Unbiased is sterile and objective…things like “The game can experiences this fps range on this system” and other such facts. If you’re looking for a good reviewer, you don’t want unbiased, you want them to be clear on what their biases actually are.

wjowski
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wjowski

The only thing that’ll ever ‘save’ gaming journalism being completely decoupled from the industry.  That means they pay for their games, go to cons and such the old-fashioned way, and generally go about not taking money or favors from game publishers and developers as well as not giving them ad space.

And as long as bandwidth costs money, that’s not going to happen.

Ceder
Guest
Ceder

Engagets coverage of the event they’re at at the moment reads like a constant spam of shilling for the company’s the “articles” represent.  In just 12 hours they had on their facebook feed close to 100 “articles” posted.  CNN doesn’t even spam that much. To me it was just blatantly obvious they’re being paid to shill.

Basically, outside of the court of public opinion, there isn’t (yet) any accountability for the lack of lines between “news” and shilling adverts.

ThreeSpeed
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ThreeSpeed

SoMuchMass ThreeSpeed A Metactitic user score of 5.8

MikedotFoster
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MikedotFoster

Armsbend  This is actually nothing new for journalism in general. Movie critics need screening passes. Political correspondents need access to the White House. On and on and on.

MikedotFoster
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MikedotFoster

Lights_andMusic Greaterdivinity  Also, users are MUCH more likely to rate something either a 1 or 10, which skews results.

Sorenthaz
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Sorenthaz

The fact that gaming news websites often depend heavily on being on the good graces of developers is what bothers me most.  Especially when it’s pretty clear that there are connections between people in that company and the journalists for those sites.  Bigger name developers can easily throw around their weight and silence any dissent or negative press by playing the “blacklist” card, so suddenly everything is happy and perfect with that game company and news of the bad stuff is only found out via specific news sites that aren’t as loud or notable as the bigger names.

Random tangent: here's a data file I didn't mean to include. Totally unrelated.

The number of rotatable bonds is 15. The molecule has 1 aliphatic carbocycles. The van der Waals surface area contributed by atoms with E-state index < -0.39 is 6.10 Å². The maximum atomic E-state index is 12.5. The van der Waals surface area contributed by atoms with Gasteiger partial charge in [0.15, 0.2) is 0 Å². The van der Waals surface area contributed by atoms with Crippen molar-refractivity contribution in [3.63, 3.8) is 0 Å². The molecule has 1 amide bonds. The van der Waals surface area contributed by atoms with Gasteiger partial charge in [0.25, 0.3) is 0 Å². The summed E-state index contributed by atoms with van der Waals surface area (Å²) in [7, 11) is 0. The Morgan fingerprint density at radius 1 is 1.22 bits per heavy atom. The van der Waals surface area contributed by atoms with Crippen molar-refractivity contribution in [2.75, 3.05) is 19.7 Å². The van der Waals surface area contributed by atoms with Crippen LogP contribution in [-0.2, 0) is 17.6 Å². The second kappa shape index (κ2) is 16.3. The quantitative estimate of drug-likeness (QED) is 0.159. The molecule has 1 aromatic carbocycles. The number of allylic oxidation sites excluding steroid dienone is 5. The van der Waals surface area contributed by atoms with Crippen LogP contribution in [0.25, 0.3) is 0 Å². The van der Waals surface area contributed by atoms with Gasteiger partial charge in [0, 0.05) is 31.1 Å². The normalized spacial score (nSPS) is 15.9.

But I guess that’s the world we live in right now, and that’s what happens when you run a news site that depends heavily on ad revenue with exclusives and interviews and so on being the big methods of getting people in to check out the site.

ausj3w3l
Guest
ausj3w3l

I think a large part of the issue with reviews and and the issues with advertising is that, a gaming companies reputation is often far more important than say movies. We hold ubisoft responsible for one crap game, and that follows to the next but you wouldn’t completely right off say, universal studios for one really bad film.

McGuffn
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McGuffn

Lights_andMusic There is the issue of people tanking a game’s rating over completely petty concerns, like a cash shop item people don’t like.

On the other side of the coin however, are franchises that get great day one reviews seemingly because they are storied franchises, when the individual game is a catastrophe. And as always, the more complex the game, the more off base the review.

agemyth
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agemyth

Lights_andMusic Greaterdivinity Aggregated user reviews on a site like metacritic are completely meaningless because there is no way to know if a user owns or has played a game and there is nothing stopping one angry user from making multiple accounts to review bomb something.
It is laughable that they even pretend to give user reviews credibility along side professional reviews, but user reviews and comments exist because it helps bring repeat visits by users for their site. Also, users who dislike something or feel they wasted their time/money on a product are always far more likely to voice their opinion online.

Lights_andMusic
Guest
Lights_andMusic

Greaterdivinity Lights_andMusic “You’ll see user review bombs of games which are quite good simply because a large number of people dislike the franchise, the game, or something one of the devs said.”
Yes but the opposite is also true, which is why an aggregated user review over a large sample size is somewhat accurate.  You cant only mention the outliers on the negative side, there’s also plenty of outliers on the positive side (White-Knights are everrrrrrrywhere, just like doomsayers)